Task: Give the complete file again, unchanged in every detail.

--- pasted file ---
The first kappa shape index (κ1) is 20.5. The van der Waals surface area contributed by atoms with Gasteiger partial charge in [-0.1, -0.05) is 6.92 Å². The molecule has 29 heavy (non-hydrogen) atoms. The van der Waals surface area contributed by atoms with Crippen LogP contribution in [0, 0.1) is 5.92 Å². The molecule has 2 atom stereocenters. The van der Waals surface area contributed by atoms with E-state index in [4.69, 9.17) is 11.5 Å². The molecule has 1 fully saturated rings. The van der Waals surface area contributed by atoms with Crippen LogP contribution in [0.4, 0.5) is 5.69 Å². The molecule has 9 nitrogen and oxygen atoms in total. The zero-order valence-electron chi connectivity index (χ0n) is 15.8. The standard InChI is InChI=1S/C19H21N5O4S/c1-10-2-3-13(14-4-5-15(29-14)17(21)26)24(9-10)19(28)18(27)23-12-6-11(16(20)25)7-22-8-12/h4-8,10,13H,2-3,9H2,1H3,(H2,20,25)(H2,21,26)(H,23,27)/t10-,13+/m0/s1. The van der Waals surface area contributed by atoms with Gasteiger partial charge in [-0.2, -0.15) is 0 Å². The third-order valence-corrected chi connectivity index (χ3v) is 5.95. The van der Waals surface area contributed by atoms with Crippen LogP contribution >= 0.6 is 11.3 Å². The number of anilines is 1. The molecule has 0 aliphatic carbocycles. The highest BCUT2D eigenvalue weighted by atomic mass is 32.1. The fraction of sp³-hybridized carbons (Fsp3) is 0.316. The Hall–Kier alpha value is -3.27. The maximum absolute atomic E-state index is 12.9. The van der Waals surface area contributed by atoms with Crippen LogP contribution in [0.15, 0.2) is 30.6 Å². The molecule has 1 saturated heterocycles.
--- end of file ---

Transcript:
The first kappa shape index (κ1) is 20.5. The van der Waals surface area contributed by atoms with Gasteiger partial charge in [-0.1, -0.05) is 6.92 Å². The molecule has 29 heavy (non-hydrogen) atoms. The van der Waals surface area contributed by atoms with Crippen LogP contribution in [0, 0.1) is 5.92 Å². The molecule has 2 atom stereocenters. The van der Waals surface area contributed by atoms with E-state index in [4.69, 9.17) is 11.5 Å². The molecule has 1 fully saturated rings. The van der Waals surface area contributed by atoms with Crippen LogP contribution in [0.4, 0.5) is 5.69 Å². The molecule has 9 nitrogen and oxygen atoms in total. The zero-order valence-electron chi connectivity index (χ0n) is 15.8. The standard InChI is InChI=1S/C19H21N5O4S/c1-10-2-3-13(14-4-5-15(29-14)17(21)26)24(9-10)19(28)18(27)23-12-6-11(16(20)25)7-22-8-12/h4-8,10,13H,2-3,9H2,1H3,(H2,20,25)(H2,21,26)(H,23,27)/t10-,13+/m0/s1. The van der Waals surface area contributed by atoms with Gasteiger partial charge in [-0.2, -0.15) is 0 Å². The third-order valence-corrected chi connectivity index (χ3v) is 5.95. The van der Waals surface area contributed by atoms with Crippen LogP contribution >= 0.6 is 11.3 Å². The number of anilines is 1. The molecule has 0 aliphatic carbocycles. The highest BCUT2D eigenvalue weighted by atomic mass is 32.1. The fraction of sp³-hybridized carbons (Fsp3) is 0.316. The Hall–Kier alpha value is -3.27. The maximum absolute atomic E-state index is 12.9. The van der Waals surface area contributed by atoms with Crippen LogP contribution in [0.15, 0.2) is 30.6 Å². The molecule has 1 saturated heterocycles.